New to Canberra, I love exploring this city and the secrets that it holds with my family.
Published July 16th 2017
Dig your toes into the whitest sand in the world
Every long weekend and school holidays, many Canberra locals escape the city and make the pilgrimage to their favourite holiday spot on the South Coast. After moving to Canberra, our family have enjoyed trips to Batemans Bay, Merimbula and Wollongong, however we have also been intrigued to visit the white sands of Jervis Bay. During the recent winter school holidays we hit the road and took the windy, single-lane route across the countryside to Huskisson via Bungendore, Tarago, Nerriga and Turpentine Road (see map here). In previous years, it seems that this stretch of road was a treacherous track with bumpy unsealed sections, however several months ago the roads were sealed all the way to Huskisson - the main town in Jervis Bay. It is still bumpy in places and flood-prone in other areas, but it is an interesting route to take - just fill up with petrol before you go, as there are no amenities along the way. Although very isolated, this sealed road makes Jervis Bay more accessible for Canberra locals to enjoy whale watching, camping at beachside national parks and to experience the white sands of this unique coastline...
The white sands and clear waters of Hyams Beach, 10 minutes from Huskisson
When you drive into the town of Huskisson, the hub of Jervis Bay, it captures your heart with its small community atmosphere and expansive views over the crystal blue bay. In the 2016 census, only 786 people lived in Huskisson permanently, however this number swells as Sydney-siders travel south, Canberra-locals travel east and international tourists flock to see the white sands of Hyams Beach. Whilst at the town, have a drink with a view at the Huskisson Hotel, grab a pie from Husky Bakery, savour a coffee from 5 Little Pigs and take a walk along the white sands of Shark Net Beach. There is also the historic Huskisson Pictures, still going strong after 70 years. This small town has everything you need for a beach holiday - a cheap shop for buckets and spades, a general store for milk, a chemist for that essential item you forgot to pack and Huskisson's World Famous Fish and Chips - a necessity when you reach the coast!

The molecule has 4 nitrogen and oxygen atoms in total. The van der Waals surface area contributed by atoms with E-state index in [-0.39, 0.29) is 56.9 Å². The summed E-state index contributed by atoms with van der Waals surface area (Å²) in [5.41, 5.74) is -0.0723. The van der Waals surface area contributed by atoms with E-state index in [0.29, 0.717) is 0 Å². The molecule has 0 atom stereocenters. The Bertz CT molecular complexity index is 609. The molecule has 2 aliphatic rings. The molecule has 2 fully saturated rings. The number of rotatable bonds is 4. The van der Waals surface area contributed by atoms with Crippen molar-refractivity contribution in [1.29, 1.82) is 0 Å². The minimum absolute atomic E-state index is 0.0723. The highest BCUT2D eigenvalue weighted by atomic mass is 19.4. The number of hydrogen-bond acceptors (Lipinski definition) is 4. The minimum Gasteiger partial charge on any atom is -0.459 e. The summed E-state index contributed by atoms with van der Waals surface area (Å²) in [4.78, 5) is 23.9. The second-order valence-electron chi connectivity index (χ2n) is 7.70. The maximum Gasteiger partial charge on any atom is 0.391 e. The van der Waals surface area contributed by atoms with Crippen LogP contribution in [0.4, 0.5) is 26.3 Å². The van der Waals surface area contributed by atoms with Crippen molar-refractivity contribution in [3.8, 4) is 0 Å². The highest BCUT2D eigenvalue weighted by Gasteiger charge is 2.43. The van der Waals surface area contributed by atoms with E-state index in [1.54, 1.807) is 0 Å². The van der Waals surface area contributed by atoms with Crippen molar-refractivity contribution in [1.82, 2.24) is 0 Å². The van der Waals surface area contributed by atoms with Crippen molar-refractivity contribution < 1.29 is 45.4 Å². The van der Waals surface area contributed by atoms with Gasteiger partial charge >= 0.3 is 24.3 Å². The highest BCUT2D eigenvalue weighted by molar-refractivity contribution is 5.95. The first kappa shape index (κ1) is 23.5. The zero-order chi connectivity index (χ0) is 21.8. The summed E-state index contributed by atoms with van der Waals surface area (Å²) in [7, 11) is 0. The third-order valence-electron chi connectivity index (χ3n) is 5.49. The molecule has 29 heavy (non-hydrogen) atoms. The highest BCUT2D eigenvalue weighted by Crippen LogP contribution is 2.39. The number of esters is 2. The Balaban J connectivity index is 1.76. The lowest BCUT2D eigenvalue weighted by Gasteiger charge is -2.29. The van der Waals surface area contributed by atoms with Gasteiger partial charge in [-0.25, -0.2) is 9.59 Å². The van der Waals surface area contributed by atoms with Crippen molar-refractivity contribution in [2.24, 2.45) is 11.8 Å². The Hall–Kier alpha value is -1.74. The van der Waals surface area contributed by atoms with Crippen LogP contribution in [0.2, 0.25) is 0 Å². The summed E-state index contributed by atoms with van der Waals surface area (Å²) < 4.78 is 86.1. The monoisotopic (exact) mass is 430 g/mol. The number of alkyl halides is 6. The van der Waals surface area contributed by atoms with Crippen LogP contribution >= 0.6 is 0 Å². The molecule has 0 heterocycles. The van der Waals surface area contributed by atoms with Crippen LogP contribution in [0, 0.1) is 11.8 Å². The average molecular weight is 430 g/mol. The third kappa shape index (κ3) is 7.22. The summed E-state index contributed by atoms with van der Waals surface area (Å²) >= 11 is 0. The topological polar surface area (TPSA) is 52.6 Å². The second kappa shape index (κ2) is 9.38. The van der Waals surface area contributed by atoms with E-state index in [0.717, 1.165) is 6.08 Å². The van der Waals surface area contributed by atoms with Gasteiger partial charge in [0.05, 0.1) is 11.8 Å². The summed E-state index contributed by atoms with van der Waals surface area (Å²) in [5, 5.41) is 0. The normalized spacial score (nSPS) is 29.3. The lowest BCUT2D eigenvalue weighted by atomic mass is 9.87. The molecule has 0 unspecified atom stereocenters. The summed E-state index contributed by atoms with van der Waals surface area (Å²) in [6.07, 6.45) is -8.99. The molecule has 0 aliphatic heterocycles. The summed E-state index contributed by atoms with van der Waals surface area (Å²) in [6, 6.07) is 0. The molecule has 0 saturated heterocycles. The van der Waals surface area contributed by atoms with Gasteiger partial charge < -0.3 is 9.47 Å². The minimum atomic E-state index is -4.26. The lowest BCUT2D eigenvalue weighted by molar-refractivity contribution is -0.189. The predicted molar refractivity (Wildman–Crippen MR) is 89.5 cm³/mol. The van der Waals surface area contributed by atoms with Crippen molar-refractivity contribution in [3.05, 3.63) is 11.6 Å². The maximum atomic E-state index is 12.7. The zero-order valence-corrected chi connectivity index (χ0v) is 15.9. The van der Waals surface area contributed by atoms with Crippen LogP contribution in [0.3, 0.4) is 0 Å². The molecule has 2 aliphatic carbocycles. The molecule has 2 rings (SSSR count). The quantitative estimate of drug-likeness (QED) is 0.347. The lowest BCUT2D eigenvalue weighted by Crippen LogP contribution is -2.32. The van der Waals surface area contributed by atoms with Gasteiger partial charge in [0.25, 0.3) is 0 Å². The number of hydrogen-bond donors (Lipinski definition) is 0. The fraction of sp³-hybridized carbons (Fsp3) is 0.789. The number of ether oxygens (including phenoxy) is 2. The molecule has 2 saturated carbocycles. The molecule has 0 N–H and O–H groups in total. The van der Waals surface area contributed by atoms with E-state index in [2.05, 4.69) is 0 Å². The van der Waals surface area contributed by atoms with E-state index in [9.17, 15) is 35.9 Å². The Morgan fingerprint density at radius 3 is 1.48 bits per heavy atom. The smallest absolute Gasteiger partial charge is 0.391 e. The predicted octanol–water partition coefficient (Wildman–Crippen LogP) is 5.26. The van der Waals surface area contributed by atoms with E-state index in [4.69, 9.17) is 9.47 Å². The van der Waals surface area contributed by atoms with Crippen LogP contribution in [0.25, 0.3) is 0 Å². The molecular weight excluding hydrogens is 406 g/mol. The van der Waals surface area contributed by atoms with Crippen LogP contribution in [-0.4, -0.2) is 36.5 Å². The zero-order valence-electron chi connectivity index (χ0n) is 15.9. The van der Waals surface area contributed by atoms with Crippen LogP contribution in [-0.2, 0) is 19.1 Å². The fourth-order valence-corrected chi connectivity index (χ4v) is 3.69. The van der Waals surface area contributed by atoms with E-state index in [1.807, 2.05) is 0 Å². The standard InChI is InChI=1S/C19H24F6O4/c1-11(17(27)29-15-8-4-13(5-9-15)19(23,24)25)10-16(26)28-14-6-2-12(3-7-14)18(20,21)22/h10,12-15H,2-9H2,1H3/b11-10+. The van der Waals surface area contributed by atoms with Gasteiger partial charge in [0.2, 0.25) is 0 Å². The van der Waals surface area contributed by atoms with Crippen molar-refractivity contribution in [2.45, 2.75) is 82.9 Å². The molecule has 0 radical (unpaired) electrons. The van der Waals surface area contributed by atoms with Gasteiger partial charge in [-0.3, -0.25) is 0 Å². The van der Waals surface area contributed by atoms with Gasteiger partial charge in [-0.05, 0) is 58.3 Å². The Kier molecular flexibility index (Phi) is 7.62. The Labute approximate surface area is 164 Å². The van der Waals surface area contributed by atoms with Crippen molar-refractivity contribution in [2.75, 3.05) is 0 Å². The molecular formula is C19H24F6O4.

After exploring the town, take a walk down to the wharf and book a ticket for a whale watching cruise (between May and November). Jervis Bay is a premier whale watching destination, with more than 30,000 whales expected to pass by the bay this year. As the whales tend to hug the coastline to avoid the ocean currents, they pass closely to the Jervis Bay headlands which jut out further into the ocean. The quiet bays are also havens for mothers having calves at other times of the year, or during rough weather. You can book your trip at the wharf and there are also two booking agents up on the main road at Huskisson, with a variety of cruise options depending on how far you want to explore. See the websites for Jervis Bay Wild and Dolphin Watch Cruises for more details.
This stunning Jervis Bay beach was listed in The Guinness Book of Records for having the whitest sand in the world, made up almost entirely of quartz. Although there have been a few doubters about this claim, with Whitehaven Beach in the Whitsundays another high contender, you can't question its beauty as the epitome of beach paradise.
We didn't know what to expect as we drove to Hyams Beach, so we were relieved to find it unspoilt and serenely natural. There is a small town behind the northern end of the beach with a small shop, B & B's with sweeping views and holiday homes that any city-slicker would envy. The beauty of the view as you walk down to the sand is simply stunning, with the pure white sand in contrast to the crystal-clear water curling over in small waves. If you are a photographer, take your camera, and if you love beaches, take a picnic and spend the day. You won't want to leave. When you do pry yourself away, just take your memories and leave your footprints behind, as nothing can be removed from this natural, pristine sanctuary.
If you continue to drive down past Hyams Beach the road enters Booderee National Park, where visitors pay to enter and experience more white sandy beaches, scenic places to camp, walks and native wildlife. There are 18 white sandy beaches along the Jervis Bay coastline, many completely empty and waiting for your footprint. If you wish to camp at the national park in summer, there is a ballot system starting from August. See here for details.
Although there are many places to explore on the South Coast, which are all accessible from Canberra, Jervis Bay is a special place for those who love to experience nature and beauty. With whales breeching out to sea, dolphins slicing through the bay and an array of untouched beaches to explore, you could easily spend a week at Huskisson and Jervis Bay, finding your own secluded beach to call your own.